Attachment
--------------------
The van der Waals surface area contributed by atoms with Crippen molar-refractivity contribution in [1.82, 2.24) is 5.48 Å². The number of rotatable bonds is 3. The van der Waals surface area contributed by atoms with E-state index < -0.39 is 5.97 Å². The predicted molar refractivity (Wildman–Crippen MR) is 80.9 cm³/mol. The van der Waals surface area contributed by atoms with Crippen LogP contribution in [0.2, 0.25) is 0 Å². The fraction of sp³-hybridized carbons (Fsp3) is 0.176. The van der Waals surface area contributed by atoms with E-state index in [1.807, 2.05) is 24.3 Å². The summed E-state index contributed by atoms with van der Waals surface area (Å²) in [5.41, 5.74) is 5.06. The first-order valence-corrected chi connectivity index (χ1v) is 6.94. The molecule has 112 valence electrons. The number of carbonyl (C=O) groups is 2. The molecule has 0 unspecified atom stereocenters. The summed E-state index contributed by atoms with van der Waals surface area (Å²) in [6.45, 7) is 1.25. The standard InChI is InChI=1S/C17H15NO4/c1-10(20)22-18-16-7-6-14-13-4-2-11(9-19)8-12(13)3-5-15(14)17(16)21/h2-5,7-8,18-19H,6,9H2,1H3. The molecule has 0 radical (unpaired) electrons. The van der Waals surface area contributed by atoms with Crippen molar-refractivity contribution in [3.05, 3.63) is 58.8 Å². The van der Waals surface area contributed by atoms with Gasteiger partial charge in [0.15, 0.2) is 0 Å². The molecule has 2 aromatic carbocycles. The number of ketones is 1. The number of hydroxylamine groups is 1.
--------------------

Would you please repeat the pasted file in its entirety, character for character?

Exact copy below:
The van der Waals surface area contributed by atoms with Crippen molar-refractivity contribution in [1.82, 2.24) is 5.48 Å². The number of rotatable bonds is 3. The van der Waals surface area contributed by atoms with E-state index < -0.39 is 5.97 Å². The predicted molar refractivity (Wildman–Crippen MR) is 80.9 cm³/mol. The van der Waals surface area contributed by atoms with Crippen LogP contribution in [0.2, 0.25) is 0 Å². The fraction of sp³-hybridized carbons (Fsp3) is 0.176. The van der Waals surface area contributed by atoms with E-state index in [1.807, 2.05) is 24.3 Å². The summed E-state index contributed by atoms with van der Waals surface area (Å²) in [5.41, 5.74) is 5.06. The first-order valence-corrected chi connectivity index (χ1v) is 6.94. The molecule has 112 valence electrons. The number of carbonyl (C=O) groups is 2. The molecule has 0 unspecified atom stereocenters. The summed E-state index contributed by atoms with van der Waals surface area (Å²) in [6.45, 7) is 1.25. The standard InChI is InChI=1S/C17H15NO4/c1-10(20)22-18-16-7-6-14-13-4-2-11(9-19)8-12(13)3-5-15(14)17(16)21/h2-5,7-8,18-19H,6,9H2,1H3. The molecule has 0 radical (unpaired) electrons. The van der Waals surface area contributed by atoms with Crippen molar-refractivity contribution in [3.05, 3.63) is 58.8 Å². The van der Waals surface area contributed by atoms with Gasteiger partial charge in [0.15, 0.2) is 0 Å². The molecule has 2 aromatic carbocycles. The number of ketones is 1. The number of hydroxylamine groups is 1.